Crohn's Disease Treatment Update

Priyam Mithawala, PharmD

Disclosures

US Pharmacist. 2018;43(12):16-25. 

In This Article

Abstract and Introduction

Abstract

Inflammatory bowel disease (IBD) is an idiopathic inflammatory disorder with immunologic, genetic, and environmental influences of unknown etiology. IBD features two distinct diseases: Crohn's disease (CD) and ulcerative colitis. The prevalence of CD has consistently increased over the past several decades. In March 2018, the American College of Gastroenterology (ACG) released an updated guideline on managing CD in adult patients. It includes preferable approaches on diagnosis, disease modifiers, and medical therapy for the various disease severities. ACG used the GRADE (Grading of Recommendations Assessment, Development and Evaluation) criteria to evaluate the level of evidence and rate recommendations.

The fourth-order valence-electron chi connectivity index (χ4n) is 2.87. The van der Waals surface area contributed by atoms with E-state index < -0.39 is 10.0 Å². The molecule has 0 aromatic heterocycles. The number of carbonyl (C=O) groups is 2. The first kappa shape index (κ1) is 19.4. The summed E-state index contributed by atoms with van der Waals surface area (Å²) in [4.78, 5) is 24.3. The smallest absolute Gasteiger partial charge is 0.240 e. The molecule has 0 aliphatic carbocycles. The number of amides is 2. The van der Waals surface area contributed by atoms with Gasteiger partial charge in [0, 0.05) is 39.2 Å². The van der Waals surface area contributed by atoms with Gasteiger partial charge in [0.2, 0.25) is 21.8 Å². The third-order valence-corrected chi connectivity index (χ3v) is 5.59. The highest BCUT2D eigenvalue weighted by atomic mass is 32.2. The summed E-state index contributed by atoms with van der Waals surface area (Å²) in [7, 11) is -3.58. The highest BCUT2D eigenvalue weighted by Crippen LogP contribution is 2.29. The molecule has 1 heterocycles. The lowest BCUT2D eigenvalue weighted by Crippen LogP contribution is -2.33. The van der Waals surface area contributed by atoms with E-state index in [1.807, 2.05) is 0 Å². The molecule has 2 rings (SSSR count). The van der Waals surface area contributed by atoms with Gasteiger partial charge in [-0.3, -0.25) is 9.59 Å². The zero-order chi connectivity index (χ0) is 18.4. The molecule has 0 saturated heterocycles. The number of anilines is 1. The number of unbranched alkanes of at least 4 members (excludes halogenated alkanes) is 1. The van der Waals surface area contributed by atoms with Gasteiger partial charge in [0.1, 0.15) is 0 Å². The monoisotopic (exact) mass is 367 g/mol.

Introduction

Inflammatory bowel disease (IBD) is an idiopathic inflammatory disorder of unknown etiology with immunologic, genetic, and environmental influences. IBD encompasses two distinct diseases: Crohn's disease (CD) and ulcerative colitis (UC).[1,2] CD involves any area of the gastrointestinal tract (GIT) from the oral cavity to the anus, but it is limited primarily to the colon with or without small-intestine disease. Moreover, the inflammation in CD is often described as transmural, damaging each mucosal layer of the GIT, and noncontinuous.[2] Therapy for CD includes medical therapy with pharmacologic agents consisting of 5-aminosalicylates (5-ASA), antibiotics, corticosteroids, immunomodulators, and biologics.[3] Surgery is reserved for patients who are refractory to medical therapy.

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